City council is looking at a restoration plan for the creek that would address its flooding and habitat issues, but with a price of $30 million. (Jesse Day - Western News)

City council is looking at a restoration plan for the creek that would address its flooding and habitat issues, but with a price of $30 million. (Jesse Day - Western News)

Penticton development company opposes Ellis Creek Restoration Plan

$30 million Ellis Creek Restoration Plan “uneconomical” says Cantex

A local development company is largely opposed to the City of Penticton’s plans to restore Ellis Creek.

Cantex Engineering and Construction is requesting that the City amend the Ellis Creek Master Plan so they can go forward with a proposed residential and industrial development.

The restoration plan for the creek was implemented to alleviate flood risks and restore fish habitats.

Cantex plans to build 43 residential lots and 30 industrial lots on their property that is currently mostly a gravel plant at the east end of Okanagan Ave.

Ellis Creek runs through the property.

The company says the plans to restore Ellis Creek will interfere with their development and end up costing the City in the long run.

READ MORE: Ellis Creek restoration comes with $30 million price tag for Penticton

Cantex vice president, Neal Davies, expressed his concerns regarding the project Tuesday afternoon at council. Davies says the proposed new route of the creek would create a serious financial loss for his company’s project, as it would result in a 35 per cent decrease in land that is open for development. Davies called the project “uneconomical.”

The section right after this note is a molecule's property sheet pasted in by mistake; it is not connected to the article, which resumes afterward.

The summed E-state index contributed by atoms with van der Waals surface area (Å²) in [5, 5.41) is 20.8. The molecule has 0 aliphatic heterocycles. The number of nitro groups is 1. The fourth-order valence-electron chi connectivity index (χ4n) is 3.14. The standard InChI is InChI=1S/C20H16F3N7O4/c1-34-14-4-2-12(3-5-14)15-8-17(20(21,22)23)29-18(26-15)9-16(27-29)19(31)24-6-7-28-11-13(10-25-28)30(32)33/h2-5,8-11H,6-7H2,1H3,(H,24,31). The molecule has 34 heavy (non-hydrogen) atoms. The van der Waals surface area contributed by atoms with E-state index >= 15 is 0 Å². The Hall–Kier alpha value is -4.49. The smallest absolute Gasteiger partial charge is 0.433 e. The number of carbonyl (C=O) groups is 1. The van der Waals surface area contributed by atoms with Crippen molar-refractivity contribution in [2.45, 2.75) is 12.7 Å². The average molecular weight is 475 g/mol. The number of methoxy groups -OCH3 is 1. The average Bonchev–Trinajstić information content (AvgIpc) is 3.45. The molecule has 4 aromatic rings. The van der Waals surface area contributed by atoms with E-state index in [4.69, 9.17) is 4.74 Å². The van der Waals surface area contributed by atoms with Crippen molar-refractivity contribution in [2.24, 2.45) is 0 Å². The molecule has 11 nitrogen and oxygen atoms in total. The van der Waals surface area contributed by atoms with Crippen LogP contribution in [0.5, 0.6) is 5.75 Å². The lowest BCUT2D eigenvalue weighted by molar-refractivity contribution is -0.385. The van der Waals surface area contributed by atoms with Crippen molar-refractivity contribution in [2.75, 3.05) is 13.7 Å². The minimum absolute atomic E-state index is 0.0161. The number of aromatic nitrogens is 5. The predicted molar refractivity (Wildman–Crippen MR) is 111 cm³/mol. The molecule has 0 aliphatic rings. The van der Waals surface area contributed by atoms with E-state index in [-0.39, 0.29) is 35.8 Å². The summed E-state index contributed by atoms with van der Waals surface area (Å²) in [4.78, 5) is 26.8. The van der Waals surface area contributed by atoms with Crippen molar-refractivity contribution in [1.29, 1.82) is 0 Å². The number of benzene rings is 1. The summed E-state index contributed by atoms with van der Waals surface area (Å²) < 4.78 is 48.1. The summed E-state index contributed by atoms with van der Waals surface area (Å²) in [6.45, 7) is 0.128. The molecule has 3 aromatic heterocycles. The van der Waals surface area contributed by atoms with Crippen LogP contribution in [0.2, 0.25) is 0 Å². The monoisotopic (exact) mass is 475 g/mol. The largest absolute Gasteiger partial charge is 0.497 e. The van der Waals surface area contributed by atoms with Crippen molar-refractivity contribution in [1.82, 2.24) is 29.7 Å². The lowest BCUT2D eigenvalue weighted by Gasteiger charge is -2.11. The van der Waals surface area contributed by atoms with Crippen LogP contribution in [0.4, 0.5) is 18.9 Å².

“It’s been realigned and pushed into our property, not entirely but in some areas,” Davies said. “In addition to the realignment the (Ellis Creek) master plan is looking for a significant width and flood plain.”

Davies said he learned of the Ellis Creek Master Plan after Cantex’s plan had already been in place, throwing a wrench in the development plans.

“We’re fighting an uphill battle with something that came in after the fact,” Davies said of the creek restoration plan.

Davies also told councillors of the many predicted economic benefits of the Cantex project. He projected over $9 million in tax revenue for the city and over 300 jobs would be generated by the development.

Davies concluded his presentation by asking council to have staff work with Cantex to either exclude the site from the Ellis Creek master plan or tailor restoration efforts to accommodate the development as proposed.

Coun. Katie Robinson expressed her support for the Cantex project.

“I think we need to do everything humanly possible to promote that and work with you so that the greater good comes out in the end here for our community,” said Robinson to Davies.

Mayor John Vassilaki voiced his opinion that economic development should take priority over a creek that has “worked perfectly for the past 200, 300 years.”

“We do need those lots, both industrial and residential, and we can’t put aside all the economic development,” said Vassilaki.

Coun. Frank Regehr disagreed with the mayor, as he mentioned years of flooding concerns regarding Ellis Creek.

“There is work that should be done, some of the bridges are in challenged states, need work and protection, and simply the banks and the depth of the creek and some of the material that has washed down in heavy rains has partly changed the alignment of the creek,” said Regehr.

More information about the Cantex Development and the Ellis Creek project is expected to be presented by staff in a future meeting.

READ MORE: Penticton continues work to revitalize Penticton Creek

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